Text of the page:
A Critique of Gordon Brown's Beyond the Crash: Overcoming the First Crisis of Globalisation
Gordon Brown was the Prime Minister of Great Britain from 2007 to 2010, coinciding with the initial years of what is now called The Great Recession. He has written a memoir that sets out his economic policies during that crisis and his thinking about what is needed by way of international cooperation to pull the world out of its funk. In this article, we describe the content of his book, Beyond the Crash, and critique what he tells us about both the policies and the aspirations. Our conclusion will be that although Brown shows himself to be a thoroughly decent man, his actions and prescriptions for the future fall far short of what was and is needed.
Key Words: Gordon Brown; The Great Recession; Bank recapitalization; Global economic cooperation; Proposals for economic recovery; Needed financial reforms; Knowledge-intensive industries.
As Britain's Prime Minister and leader of the Labour Party from 2007 to 2010, Gordon Brown was one of those who played a central role in confronting the world financial crisis, the high point of which occurred precisely during those years. Beyond the Crash (Free Press, 2010) is "a first-hand account... of how choices (and mistakes) were made," but its main thrust, as the title suggests, looks beyond the immediate crisis to consider how best the world can rebuild. This is an important book which readers will find easily readable, since it is neither technical nor overwrought. This is not to say that readers do not need to approach it with a critical eye, since there are fundamental points to be made by way of critique.
Although the crisis was global in impact, its origins were in the United States. Brown has no interest in pointing a finger of blame, but his narrative does mention, as so many books now have, the ingredients that produced the catastrophe: the credit expansion and consequent real estate bubble, the proliferation of subprime home mortgages, the bundling of those mortgages into complex and opaque securities that were given Triple A ratings and sold to investors throughout the world as what eventually proved to be a pool of unknowable toxicity, the extraordinary amounts of leverage leading to serious undercapitalization and extreme risk, the rise of an unregulated "shadow banking system" that kept this off the books of ordinary banks, the granting of excessive compensation that absorbed much of the institutions' needed capital - and other derelictions too numerous to mention. We know, too, of course, that there was a failure of regulation resulting from a number of factors, one of which was the then-prevalence of the theory that "rational markets" are selfregulating, and another of which is that the regulators in the bureaucracies seldom have the talent needed to stay ahead of those they seek to monitor.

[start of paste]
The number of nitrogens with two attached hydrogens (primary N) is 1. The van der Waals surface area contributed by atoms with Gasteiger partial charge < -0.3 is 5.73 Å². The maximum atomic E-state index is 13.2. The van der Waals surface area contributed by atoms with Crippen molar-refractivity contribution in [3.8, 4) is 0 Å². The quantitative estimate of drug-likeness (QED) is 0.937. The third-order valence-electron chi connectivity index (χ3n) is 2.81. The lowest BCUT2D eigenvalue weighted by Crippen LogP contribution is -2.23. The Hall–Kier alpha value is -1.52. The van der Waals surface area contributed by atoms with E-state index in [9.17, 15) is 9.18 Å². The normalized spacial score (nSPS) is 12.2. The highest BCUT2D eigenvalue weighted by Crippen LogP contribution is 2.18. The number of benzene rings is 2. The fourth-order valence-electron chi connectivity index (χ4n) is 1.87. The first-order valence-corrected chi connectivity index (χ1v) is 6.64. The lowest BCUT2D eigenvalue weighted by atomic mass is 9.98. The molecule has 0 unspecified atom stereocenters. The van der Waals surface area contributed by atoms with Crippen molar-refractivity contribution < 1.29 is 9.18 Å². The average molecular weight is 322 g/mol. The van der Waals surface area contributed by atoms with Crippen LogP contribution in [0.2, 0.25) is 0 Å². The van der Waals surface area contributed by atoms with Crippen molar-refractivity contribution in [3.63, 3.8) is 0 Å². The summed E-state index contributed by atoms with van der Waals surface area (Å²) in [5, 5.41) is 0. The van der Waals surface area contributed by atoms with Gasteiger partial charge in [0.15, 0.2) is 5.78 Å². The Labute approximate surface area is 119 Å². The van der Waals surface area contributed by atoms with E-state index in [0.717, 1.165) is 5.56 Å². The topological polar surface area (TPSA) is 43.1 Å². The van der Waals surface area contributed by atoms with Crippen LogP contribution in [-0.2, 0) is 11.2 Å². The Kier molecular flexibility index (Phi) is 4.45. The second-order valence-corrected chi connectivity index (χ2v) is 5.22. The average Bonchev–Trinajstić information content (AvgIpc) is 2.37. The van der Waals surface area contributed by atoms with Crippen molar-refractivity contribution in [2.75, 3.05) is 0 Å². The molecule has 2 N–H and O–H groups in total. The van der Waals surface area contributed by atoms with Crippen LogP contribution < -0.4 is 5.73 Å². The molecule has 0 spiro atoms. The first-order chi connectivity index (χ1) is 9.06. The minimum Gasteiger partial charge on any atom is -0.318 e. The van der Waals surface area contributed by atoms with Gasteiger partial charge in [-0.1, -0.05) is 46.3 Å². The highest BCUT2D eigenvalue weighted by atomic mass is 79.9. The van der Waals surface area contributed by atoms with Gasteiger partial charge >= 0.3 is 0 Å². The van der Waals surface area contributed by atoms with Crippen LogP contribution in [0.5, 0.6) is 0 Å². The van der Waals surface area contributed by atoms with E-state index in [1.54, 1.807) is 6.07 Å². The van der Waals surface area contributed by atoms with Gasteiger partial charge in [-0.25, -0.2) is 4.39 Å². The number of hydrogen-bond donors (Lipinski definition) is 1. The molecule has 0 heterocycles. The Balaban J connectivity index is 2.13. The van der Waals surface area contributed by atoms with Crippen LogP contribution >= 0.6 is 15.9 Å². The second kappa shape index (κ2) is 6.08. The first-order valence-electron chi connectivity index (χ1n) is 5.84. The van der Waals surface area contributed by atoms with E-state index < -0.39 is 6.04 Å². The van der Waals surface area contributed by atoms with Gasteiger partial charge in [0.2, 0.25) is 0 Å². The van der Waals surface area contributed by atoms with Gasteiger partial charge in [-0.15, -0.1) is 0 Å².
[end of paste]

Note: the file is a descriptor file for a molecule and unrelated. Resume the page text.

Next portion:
Brown doesn't make a point of it, but the result of its American origins was that Brown's efforts to contain the crisis were necessarily secondary to those attempted by monetary authorities in the United States. In common with Henry Paulson, the U.S. Treasury Secretary, and Ben Bernanke, the chairman of the U.S. Federal Reserve, Brown addressed the beginnings of the crisis by saving one large, "systemically vital" bank at a time, as each, in turn, came under distress. From his distance across the water, he didn't particularly have occasion to consider the suggestions of those who wanted, instead, to strike at the origins of the crisis by refinancing the mortgages and thereby curing the securities of their toxicity; that was something that had to be done, if at all, in the United States, not by the British. (If he had been aware of the recommendations that some commentators were putting forward for such a remedy in the United States, it would have been appropriate for him to press his American counterparts to consider it. That was an opportunity lost, to be sure; but Brown is hardly to be faulted for it, since "the ball wasn't in his court" on that matter. …